In the run-up to Sunday’s snap election, Spain’s political parties wrapped up their final day of campaigning on Friday. Prime Minister Pedro Sanchez expressed optimism, stating that his Socialists were making a comeback, narrowing the distance between them and their right-wing opponents.
According to the latest opinion polls, the right-wing Popular Party (PP) is projected to win the most seats in parliament but may fall short of obtaining a working majority. If this scenario unfolds, the PP might need to form a coalition government with Vox, a far-right party. This would mark the first time a far-right party holds a share of power in Spain since the end of the Franco dictatorship in 1975.
The PP’s campaign faced challenges in its final stages, with leader Alberto Nunez Feijoo facing renewed questions about his past association with notorious drug trafficker Marcial Dorado during the 1990s when he held a senior position in Galicia’s regional government. Additionally, Feijoo made incorrect claims during a TV debate, stating that the PP had consistently approved pension hikes.
Prime Minister Sanchez, during his final rally in southern Madrid on Friday night, mocked Feijoo’s assertions about his past ties with Dorado, further intensifying the campaign atmosphere.
The election’s focus has been on economic matters, with Prime Minister Sanchez highlighting Spain’s strong economic performance compared to its EU counterparts. While some final polls suggest the PP and Vox are heading towards a working majority in the 350-seat parliament, others indicate that they might fall short.
If the right-wing parties fail to secure a majority, the Socialists may have the opportunity to form a government by collaborating with the far-left Sumar alliance and other smaller parties.
Analysts warn that a deadlock leading to no side obtaining a working majority could result in a repeat election, similar to what occurred in 2019.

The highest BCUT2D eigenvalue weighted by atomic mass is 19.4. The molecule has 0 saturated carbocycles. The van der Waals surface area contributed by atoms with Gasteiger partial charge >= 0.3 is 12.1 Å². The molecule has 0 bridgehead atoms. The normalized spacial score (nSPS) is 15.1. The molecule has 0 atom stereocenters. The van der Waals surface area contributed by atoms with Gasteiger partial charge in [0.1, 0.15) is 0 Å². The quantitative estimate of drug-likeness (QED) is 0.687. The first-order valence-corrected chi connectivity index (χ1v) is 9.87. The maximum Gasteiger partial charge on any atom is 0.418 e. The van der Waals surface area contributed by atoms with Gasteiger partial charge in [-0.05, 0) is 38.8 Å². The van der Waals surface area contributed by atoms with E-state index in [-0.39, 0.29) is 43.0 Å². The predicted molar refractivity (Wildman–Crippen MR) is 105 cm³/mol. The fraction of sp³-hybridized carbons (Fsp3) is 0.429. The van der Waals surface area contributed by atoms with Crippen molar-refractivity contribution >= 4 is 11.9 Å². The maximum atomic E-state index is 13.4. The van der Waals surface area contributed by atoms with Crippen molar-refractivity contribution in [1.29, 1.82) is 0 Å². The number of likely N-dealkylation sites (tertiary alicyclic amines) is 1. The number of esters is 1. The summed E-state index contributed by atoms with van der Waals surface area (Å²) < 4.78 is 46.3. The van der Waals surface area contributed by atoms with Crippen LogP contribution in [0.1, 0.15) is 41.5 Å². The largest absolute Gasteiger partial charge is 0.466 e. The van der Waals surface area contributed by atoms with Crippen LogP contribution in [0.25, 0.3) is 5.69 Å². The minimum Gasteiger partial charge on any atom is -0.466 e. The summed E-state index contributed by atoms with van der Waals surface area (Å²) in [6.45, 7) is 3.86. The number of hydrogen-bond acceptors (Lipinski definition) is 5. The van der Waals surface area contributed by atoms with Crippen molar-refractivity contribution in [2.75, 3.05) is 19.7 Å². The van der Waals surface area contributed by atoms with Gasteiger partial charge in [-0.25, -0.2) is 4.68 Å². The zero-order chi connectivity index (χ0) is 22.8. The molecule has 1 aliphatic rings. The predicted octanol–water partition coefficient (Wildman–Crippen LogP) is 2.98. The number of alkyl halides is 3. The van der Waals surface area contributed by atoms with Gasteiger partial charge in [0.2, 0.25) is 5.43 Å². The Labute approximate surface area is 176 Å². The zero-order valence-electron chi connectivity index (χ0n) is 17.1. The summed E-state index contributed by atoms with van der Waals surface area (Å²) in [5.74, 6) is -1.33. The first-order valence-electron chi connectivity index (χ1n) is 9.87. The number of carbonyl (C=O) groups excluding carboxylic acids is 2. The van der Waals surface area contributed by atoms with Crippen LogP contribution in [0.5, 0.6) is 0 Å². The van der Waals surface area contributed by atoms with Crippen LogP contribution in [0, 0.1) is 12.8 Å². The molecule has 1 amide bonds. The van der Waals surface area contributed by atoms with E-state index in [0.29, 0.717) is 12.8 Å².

The Prime Minister, in office since 2018, called for the early election following a disappointing performance by his Socialist party and its far-left coalition partners in the May local and regional elections.
Feijoo, who concluded his campaign in Galicia, expressed a sense of change in the country. He pledged to overturn many of Sanchez’s laws, including one that allows individuals aged 16 and over to change their gender on their ID cards with a simple statement.
Throughout the campaign, Sanchez and Feijoo engaged in heated exchanges, with Feijoo condemning the Prime Minister for using negative tactics, including referencing Marcial Dorado, to discredit him.
The PP and Vox have also criticized Sanchez’s minority coalition for relying on the support of Catalan and Basque separatist parties to pass legislation, accusing it of betraying Spain’s interests.
Meanwhile, Sanchez has condemned the PP for forming local and regional alliances with Vox, a party known for its opposition to abortion, denial of climate change, and rejection of government efforts to combat gender violence. Vox has gained power in over 140 municipalities, either independently or in collaboration with the PP, and is also in joint governance with the PP in two other regions since the May 28 elections.